The blame for this debacle is going to be sprayed everywhere. It’s the elbow. It’s the supporting cast. It’s Mike Brown. It’s the shitty teammates assembled by Danny Ferry. Or, it’s LeBron himself. Maybe he just doesn’t have “it,” maybe he’s more Karl Malone than Michael Jordan. Or… maybe he’s just 25 and has yet to win it all. I’ve said it once and I’ll say it again. A guy just “doesn’t have the right stuff to lead a team to a title,” right up until the point where he leads his team to a title. It’s not a magic power. If Jordan retires after the ’97 season, then the Jazz likely win the ’98 title and, well… then history judges Malone differently, but understand that he’s the same dude.

We tend to think of these things as black and white, because, well sport seems like a black and white issue. You win or you don’t, but of course sports is like life. And life, has shades of grey. It’s a veritable rainbow of cascading grey. Yes, there is a bottom line, you’ve won or you haven’t won, but that doesn’t mean that another outcome couldn’t have occurred. Or that it wont occur in the future. Right now, it seems like the taint of losing is beginning to cling to LeBron. That the foundation of his jump amongst the top ten players of all time has cracked, but wait, wait patiently, because his legacy is far from complete.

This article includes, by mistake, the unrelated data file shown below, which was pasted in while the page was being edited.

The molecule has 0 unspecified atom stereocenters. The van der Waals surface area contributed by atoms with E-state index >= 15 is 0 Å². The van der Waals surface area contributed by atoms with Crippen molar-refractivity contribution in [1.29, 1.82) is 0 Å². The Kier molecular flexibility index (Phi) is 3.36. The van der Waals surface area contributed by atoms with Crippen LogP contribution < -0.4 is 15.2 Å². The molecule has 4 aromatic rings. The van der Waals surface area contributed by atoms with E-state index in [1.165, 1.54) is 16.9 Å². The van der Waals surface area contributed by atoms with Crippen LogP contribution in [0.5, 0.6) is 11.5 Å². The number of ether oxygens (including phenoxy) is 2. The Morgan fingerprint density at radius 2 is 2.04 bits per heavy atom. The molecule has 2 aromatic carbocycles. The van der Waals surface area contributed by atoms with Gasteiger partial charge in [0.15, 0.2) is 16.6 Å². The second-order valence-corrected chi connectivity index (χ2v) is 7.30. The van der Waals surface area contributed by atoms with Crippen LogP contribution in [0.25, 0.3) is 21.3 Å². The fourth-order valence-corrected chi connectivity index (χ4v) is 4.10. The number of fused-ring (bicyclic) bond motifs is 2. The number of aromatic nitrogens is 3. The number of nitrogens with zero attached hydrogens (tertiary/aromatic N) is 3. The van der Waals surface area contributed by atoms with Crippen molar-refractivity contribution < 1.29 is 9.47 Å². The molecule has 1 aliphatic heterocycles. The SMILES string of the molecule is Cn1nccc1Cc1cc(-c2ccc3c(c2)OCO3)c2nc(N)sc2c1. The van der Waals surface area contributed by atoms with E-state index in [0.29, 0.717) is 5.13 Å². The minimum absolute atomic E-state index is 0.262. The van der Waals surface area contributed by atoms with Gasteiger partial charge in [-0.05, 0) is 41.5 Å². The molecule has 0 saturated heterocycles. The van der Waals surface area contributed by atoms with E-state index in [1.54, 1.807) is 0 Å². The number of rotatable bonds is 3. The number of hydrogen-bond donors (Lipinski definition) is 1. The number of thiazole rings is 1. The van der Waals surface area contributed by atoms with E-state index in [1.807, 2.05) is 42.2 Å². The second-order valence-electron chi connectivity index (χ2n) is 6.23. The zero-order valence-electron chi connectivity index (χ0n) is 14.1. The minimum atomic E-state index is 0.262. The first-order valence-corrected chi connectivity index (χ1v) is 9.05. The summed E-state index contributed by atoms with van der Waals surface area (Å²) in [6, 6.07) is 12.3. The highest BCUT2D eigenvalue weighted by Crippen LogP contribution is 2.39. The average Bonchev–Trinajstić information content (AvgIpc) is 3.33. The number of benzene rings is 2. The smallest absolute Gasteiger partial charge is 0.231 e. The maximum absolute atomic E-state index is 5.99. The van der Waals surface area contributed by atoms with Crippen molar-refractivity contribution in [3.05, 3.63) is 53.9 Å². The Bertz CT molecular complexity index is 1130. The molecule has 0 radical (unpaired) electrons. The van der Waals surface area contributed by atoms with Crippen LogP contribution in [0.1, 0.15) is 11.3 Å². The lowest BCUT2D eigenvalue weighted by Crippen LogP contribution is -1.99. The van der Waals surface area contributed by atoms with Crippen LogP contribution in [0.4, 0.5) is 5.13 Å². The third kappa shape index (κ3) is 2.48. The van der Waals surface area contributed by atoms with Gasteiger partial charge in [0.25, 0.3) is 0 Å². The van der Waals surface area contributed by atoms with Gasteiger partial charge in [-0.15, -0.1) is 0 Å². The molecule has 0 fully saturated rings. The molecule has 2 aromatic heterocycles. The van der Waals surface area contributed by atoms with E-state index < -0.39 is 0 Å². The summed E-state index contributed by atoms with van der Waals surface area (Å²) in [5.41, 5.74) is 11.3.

Whatever else comes of this, I feel strangely certain of two things: First, LeBron will win a title (or more) one day. And two, that day wont come in Cleveland. It just seems like something changed this week. We know that the running joke as the Cavs fell to pieces was that the Knicks, not the Celtics, were winning. To whit, from John Hollinger’s Twitter on Tuesday night:

One of biggest playoff wins in KNICKS history.

There’s almost nothing left to be done in Cleveland, but pick up the burnt down rubble and send it to the landfill. The LeBron era is over. Done. Finished. He’s gone. New York, New York it’s his kind of town…

The Summer of LeBron…

February 16, 2010 Leave a comment

This is a column that Cleveland Cavalier fans will hate and, frankly, I can’t blame them. For the better part of two years, they have had to deal with every Tom, Dick, and Nancy postulating about where their superstar will land this summer. Column after column, question after question to broadcasters, the barrage of “LeBron is leaving” commentary has been enough to make most Clevelanders yearn for the safe quaint days of the Drew Carrey Show. And yet, the hits just keep coming, for while there have been engaging storylines in the NBA over the last two years, none of them have had the staying power or importance of the Summer of LeBron.